Welles-Nystrom took on the research project himself. After a year of investigating Onyeabor online and through various DJs, collectors, and African music experts ­— and finding little more than a paragraph's worth of lore — he decided to go to Nigeria to meet Onyeabor in person. "We told [Onyeabor], of course, that I was coming. But we kind of had to make up this story that I was there for other reasons to not freak him out that I would go to Nigeria to see him."

Eventually Welles-Nystrom found his way to Onyeabor's imposing white palace. On the first day, he spent some seven hours inside with its master. "We'd talk a little bit and then we'd spend a lot of time watching Nigerian Christian television," Welles-Nystrom remembers. "That went on for a week. There were very rare moments that we could speak about music, or speak about him or his background."

But although Onyeabor could be elusive and guarded, he was far from oblivious. "He is incredibly sharp — he is super-aware of things happening around him," Wells-Nystrom says. "He's super on top of current affairs and news, and sometimes he'll even comment on what Barack Obama did last week. You've got to really be on your toes with him."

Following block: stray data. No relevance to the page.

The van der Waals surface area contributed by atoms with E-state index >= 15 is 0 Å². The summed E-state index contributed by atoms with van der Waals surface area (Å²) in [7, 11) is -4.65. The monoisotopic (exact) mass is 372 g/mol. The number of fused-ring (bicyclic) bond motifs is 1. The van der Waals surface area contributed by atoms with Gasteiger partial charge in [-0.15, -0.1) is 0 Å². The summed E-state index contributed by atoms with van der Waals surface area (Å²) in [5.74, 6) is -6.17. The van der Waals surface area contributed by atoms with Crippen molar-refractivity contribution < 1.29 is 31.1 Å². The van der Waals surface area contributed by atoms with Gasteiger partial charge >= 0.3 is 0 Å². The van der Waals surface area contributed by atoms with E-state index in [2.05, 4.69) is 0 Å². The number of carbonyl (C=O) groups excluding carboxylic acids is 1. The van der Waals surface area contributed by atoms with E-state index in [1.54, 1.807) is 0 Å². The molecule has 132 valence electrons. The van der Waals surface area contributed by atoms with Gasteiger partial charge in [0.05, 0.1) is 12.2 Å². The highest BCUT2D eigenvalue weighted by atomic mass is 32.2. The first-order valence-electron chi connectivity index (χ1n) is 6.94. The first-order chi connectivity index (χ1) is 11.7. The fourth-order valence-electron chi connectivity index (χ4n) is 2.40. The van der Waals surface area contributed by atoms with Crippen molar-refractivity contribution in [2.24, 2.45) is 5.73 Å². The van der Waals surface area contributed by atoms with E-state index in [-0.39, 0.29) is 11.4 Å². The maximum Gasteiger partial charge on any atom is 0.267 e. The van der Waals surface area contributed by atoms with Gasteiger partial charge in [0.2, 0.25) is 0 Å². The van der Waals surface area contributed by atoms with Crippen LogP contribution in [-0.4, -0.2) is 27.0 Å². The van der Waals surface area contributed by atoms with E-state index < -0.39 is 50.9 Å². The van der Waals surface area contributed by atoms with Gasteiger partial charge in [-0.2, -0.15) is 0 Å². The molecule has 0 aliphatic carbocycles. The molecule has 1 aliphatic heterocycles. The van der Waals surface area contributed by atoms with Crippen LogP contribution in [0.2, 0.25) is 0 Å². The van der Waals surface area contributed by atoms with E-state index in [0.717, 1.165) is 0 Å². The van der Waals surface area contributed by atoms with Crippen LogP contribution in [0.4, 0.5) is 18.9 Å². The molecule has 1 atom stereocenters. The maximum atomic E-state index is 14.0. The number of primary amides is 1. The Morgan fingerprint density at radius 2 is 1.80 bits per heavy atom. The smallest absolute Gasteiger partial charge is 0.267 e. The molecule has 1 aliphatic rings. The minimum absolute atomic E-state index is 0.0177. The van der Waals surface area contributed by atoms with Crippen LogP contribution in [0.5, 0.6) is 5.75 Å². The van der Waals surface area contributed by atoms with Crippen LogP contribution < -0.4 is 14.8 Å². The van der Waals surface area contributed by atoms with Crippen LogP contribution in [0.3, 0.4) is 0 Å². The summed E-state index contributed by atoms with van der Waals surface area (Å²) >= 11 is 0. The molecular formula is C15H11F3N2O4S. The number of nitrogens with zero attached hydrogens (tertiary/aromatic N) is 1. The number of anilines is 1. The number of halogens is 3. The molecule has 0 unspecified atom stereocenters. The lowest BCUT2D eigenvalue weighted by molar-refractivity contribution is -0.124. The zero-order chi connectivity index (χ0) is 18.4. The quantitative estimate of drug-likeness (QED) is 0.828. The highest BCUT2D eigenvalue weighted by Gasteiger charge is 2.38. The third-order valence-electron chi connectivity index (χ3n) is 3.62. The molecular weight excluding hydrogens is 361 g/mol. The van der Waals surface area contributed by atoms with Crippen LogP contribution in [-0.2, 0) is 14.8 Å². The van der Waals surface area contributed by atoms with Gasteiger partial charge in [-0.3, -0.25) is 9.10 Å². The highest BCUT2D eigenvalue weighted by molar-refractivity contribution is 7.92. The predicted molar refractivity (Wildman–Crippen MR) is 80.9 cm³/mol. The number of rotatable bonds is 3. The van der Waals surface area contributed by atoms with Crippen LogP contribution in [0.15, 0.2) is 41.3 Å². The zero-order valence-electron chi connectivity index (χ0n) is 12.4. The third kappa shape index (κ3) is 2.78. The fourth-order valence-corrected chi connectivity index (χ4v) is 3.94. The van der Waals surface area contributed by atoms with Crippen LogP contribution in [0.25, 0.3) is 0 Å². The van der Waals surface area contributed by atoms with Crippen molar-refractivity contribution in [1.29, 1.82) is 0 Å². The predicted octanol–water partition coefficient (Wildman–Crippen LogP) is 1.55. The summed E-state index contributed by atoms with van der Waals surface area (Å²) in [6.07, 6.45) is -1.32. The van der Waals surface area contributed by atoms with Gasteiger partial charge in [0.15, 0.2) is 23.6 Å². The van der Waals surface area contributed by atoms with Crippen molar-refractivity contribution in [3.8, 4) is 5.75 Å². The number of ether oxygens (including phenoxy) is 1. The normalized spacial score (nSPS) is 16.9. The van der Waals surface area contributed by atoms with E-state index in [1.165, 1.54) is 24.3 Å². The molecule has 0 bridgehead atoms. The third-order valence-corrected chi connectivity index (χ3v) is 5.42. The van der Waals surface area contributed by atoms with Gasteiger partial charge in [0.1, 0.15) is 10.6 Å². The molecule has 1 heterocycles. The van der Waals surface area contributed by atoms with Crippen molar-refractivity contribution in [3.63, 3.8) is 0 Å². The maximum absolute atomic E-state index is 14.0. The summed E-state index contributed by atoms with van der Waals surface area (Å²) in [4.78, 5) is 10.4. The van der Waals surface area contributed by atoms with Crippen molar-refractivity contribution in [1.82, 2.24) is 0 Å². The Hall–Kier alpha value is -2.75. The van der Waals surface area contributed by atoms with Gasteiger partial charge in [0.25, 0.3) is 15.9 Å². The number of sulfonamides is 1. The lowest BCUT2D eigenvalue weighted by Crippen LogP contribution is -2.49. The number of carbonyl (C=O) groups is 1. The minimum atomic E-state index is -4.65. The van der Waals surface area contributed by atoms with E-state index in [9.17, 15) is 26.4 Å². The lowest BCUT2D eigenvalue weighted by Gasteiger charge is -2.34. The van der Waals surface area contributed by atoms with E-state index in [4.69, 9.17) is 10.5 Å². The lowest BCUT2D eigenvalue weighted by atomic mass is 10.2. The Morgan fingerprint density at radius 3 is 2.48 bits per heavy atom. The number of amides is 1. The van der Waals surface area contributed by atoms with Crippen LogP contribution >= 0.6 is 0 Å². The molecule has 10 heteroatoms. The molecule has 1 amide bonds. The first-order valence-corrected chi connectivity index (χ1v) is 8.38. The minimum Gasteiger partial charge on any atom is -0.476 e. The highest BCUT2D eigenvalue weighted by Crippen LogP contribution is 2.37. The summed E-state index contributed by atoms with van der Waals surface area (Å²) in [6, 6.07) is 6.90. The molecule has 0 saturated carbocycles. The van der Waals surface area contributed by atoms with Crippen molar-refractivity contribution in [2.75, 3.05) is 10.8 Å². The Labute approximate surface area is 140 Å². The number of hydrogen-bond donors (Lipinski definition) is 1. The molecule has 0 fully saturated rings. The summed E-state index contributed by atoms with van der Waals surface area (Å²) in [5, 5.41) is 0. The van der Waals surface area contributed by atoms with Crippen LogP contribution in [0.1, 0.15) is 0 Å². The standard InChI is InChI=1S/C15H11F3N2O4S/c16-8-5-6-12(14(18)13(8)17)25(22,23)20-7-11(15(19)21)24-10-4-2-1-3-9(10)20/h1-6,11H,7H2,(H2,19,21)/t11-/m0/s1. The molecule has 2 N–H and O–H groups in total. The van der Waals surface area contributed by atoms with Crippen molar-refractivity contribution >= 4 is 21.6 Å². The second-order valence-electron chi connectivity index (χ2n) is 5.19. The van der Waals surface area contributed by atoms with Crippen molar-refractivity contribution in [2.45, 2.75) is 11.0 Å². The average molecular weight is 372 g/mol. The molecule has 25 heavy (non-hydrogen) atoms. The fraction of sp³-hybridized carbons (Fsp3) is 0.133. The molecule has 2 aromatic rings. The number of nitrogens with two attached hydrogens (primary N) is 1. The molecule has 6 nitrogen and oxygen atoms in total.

Over the course of that trip, and two more ­— including one to film a half-hour documentary on Onyeabor that can be seen free online ­— Welles-Nystrom filled in a few of the blanks about the elusive Nigerian. He'd been a businessman as well as a musician, making money with a semolina mill. He'd been named high chief and a judge of his town, Welles-Nystrom discovered; there's even a street named after him in Enugu. Inside the palace hang photographs of Onyeabor with visiting dignitaries.

But there are still far more questions than answers. Luaka Bop's compilation, which was finally released last year to widespread acclaim, was supposed to be called This Is William Onyeabor. Instead it was titled, Who Is William Onyeabor? — because no one but the man himself really knows, and he isn't saying.